Artwork consists of loose sketches, artwork on postcards and printed material, and 9 sketchbooks dating from the 1950s to 1960s. Photographic material includes photographs of Presser with friends and family, and photographs of his studio and artwork. There are also 4 photographs of the artist Abraham Walkowitz dating from the 1940s.
Agnes Hart's papers documenting her own career are arranged in Series 2 and date from 1930 to 1980. Biographical materials include two engagement calendars, curriculum vitae, consignment lists, and critiques. Her correspondence with family and friends includes letters from artist Lucile Blanch, journalist Agnes Smedley, and Yaddo director Elizabeth Ames. Business correspondence is with galleries, collectors, art associations, and art schools.
Teaching files include employment contracts, class catalogs, newsletters, and photographs from Hart's tenure at the Art Students League (1965-1975), and class catalogs and memoranda from Dalton Schools and Parnassus Square. Printed material includes bulletins, clippings, and exhibition announcements and catalogs related to Hart's career. There are also draft and final versions of the 1956 Yasuo Kuniyoshi memorial exhibition catalog. Additional photographic material consists of a photograph of the Central Cown Art Center, a gallery Hart managed in 1937.
Provenance
The papers of Josef Presser were loaned for microfilming by Agnes Hart in 1968. The bulk of these papers and additional Presser materials were later donated by Hart in 1977 and 1979. Hart donated her own papers in 1978. Frances Hitchcock, Hart's sister, donated additional papers in 1981.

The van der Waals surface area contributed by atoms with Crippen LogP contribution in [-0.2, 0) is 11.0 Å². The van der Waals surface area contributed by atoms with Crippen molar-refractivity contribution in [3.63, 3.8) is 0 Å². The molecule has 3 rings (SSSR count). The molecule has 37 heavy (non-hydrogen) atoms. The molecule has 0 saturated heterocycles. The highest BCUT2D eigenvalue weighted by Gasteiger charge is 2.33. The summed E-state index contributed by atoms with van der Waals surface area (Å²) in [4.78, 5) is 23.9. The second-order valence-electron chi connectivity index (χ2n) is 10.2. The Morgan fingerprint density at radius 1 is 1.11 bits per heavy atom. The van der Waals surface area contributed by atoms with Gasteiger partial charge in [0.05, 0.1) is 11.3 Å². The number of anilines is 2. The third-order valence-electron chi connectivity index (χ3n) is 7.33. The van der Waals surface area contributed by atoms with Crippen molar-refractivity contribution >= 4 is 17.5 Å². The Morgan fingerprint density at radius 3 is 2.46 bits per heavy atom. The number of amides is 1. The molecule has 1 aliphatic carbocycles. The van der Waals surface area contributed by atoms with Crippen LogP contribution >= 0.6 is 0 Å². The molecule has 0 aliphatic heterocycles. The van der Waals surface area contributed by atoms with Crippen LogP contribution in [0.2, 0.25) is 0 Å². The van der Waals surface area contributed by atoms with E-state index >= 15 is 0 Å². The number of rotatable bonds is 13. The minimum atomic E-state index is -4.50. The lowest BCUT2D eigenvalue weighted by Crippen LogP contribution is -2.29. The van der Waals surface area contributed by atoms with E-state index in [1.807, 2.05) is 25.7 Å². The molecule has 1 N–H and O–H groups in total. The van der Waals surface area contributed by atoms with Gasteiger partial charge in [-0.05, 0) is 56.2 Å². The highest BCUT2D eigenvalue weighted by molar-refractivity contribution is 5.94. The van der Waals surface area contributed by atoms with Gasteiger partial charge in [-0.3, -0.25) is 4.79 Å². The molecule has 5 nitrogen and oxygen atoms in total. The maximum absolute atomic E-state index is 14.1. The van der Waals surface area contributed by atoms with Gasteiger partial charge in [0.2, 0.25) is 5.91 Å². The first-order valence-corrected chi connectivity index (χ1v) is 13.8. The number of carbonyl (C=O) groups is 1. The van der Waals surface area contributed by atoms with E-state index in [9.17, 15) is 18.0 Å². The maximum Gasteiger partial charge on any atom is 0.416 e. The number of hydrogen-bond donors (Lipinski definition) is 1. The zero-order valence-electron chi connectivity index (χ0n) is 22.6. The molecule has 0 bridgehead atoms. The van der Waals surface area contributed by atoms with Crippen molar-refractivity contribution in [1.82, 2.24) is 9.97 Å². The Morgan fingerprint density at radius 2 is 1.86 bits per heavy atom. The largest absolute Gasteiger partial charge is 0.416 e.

Separated Material
Original clippings and exhibition announcements were returned to Hart after microfilming in 1969 and were not included in later gifts. This loaned material is available on reel N69-1, but is not described in the container listing of this finding aid.
Processing Information
The papers of Josef Presser and Agnes Hart received preliminary processing as three separate collections upon arrival at the Archives and portions of the Presser papers were microfilmed on reel N69-1. The three collections were merged into one logical arrangement and described by Judy Ng and digitized in 2012 with funding provided by the Terra Foundation for American Art.

Additional Forms Available

The bulk of the collection was digitized in 2014 and is available on the Archives of American Art's website. Materials which have not been scanned include blank pages, blank versos of photographs, and duplicates. In some cases, exhibition catalogs and other publications have had their covers, title pages, and relevant pages scanned.

Restrictions on Access

Use of original papers requires an appointment and is limited to the Archives' Washington, D.C. Research Center. Contact Reference Services for more information.

How to Cite This Collection

Josef Presser papers, 1913-1980, bulk 1940-1980. Archives of American Art, Smithsonian Institution.